Last week during the annual post-Christmas reunion dinner with some of our friends from UC Davis, Ruth asked me if I had a favorite character that I have played. I was stumped so I asked Dave since he lives with all those characters and my opinions about them and I suppose he sees my relationships with them more clearly than I do. His answer: Marianne from The Miser. Of course I agreed. I loved Marianne with her innocent belief that everyone loved her because that was the natural order of things, and I loved playing her in the awesome costume that our designer, Michael Berg, devised for me: a purple princess dress with a purple lace-covered and pink and purple ribbon-trimmed corset worn on the outside, plus multi-colored lacy stockings, purple lacy socks and my pink and white checked converse lined with more purple lace. A blonde wig and a giant pink and white polka dotted bow completed the marvelous ensemble. My pre-show playlist for her included “The Dance of the Sugar Plum Fairy,” “Practically Perfect” (from Mary Poppins), and “Barbie Girl,” all of which helped me get to that super cheerful place from which Marianne did everything. I also found a voice for her that is considerably higher than mine with which I got to say the sometimes show-stopping line, “But I’m not very responsible with shiny things.” How could I not love her?
But if Dave were to have suggested another character–Hermia from A Midsummer Night’s Dream, Nina from the Cocktail Hour or Germaine from Picasso at the Lapine Agile, for example–I would immediately have raved “oh, of course, SHE was my favorite.” I have, in fact, fallen in love with nearly every character I have played, which is, for me, a key to making them playable. My job is to take whatever clues about the character I can find in the text and create a living person and that job is so much easier from a place of love. Falling in love with each character keeps me from playing a type rather than a person, and keeps me from playing my opinion of her or from being apologetic about her actions. Being in love with the character saves me from the temptation to comment on her in my performance, as if saying to the audience “I know she is an idiot, but she’s written that way so what can I do?”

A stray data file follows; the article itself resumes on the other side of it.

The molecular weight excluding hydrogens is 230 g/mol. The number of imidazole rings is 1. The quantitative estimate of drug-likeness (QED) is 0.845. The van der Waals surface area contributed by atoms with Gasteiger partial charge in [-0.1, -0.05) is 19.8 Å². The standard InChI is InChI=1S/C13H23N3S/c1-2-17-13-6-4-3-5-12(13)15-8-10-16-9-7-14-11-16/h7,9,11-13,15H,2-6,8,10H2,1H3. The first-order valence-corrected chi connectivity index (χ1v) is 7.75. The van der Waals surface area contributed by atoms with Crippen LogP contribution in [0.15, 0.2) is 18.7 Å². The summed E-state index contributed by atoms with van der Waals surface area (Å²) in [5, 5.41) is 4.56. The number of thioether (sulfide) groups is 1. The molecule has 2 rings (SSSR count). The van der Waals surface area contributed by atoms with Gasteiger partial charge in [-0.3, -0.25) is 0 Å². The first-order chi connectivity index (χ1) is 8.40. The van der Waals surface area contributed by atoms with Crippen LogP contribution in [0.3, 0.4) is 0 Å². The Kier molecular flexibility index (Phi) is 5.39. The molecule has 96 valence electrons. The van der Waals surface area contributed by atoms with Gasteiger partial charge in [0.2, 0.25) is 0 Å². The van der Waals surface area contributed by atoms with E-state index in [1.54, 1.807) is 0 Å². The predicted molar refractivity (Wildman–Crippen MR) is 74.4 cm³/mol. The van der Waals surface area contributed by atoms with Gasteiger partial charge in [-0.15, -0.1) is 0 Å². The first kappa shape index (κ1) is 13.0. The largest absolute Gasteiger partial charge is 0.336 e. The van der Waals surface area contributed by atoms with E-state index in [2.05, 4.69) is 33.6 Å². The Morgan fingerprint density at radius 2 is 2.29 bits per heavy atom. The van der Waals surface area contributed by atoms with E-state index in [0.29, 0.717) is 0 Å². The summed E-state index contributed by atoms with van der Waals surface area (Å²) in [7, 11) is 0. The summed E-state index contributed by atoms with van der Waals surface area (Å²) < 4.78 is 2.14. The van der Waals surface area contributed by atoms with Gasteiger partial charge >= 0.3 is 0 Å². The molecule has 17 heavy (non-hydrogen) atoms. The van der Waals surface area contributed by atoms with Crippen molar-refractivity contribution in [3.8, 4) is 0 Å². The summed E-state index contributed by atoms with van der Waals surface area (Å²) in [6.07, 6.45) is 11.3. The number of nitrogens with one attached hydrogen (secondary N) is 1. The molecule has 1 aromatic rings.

There are a few characters I simply could not fall in love with and my performance of those characters suffered from that inability to connect. Paula from A Seagull in the Hamptons leaps immediately to my mind. I really didn’t like her much less love her. I found her weak and whiny and couldn’t find my way to a more sympathetic view of her. So I never fully got her and I struggled with every rehearsal and every performance. I was relieved to let her go when the show closed.
In a few weeks I will be taking on Mae (also called Sister Woman) in Cat on a Hot Tin Roof. I am already quite smitten with her despite her somewhat caustic nature and capacity for meanness. I have sympathy for her because I suspect she suffers from a great disappointment in life as it has turned out for her. Half my work is already done because of this sympathy and burgeoning love.
There is a lesson in here, I am sure, that concerns something much bigger than acting. If love is what lets me into a character’s world and allows me to create her with sympathy and honesty, what could I do outside of myself and outside of the theatre with that kind of love? What might I do for myself even? If I can love these characters despite their naive idiocies or petty jealousies or bad choices, I can also love myself despite my naive idiocies, petty jealousies and bad choices. And if my capacity for love extends to fictional creatures, it is certainly big enough to take in the rest of the world.
I have never thought about this kind of connection between the work I do as an actor and my capacity for sympathy for other human beings and for myself. On the cusp of a new year seems like a great time to begin.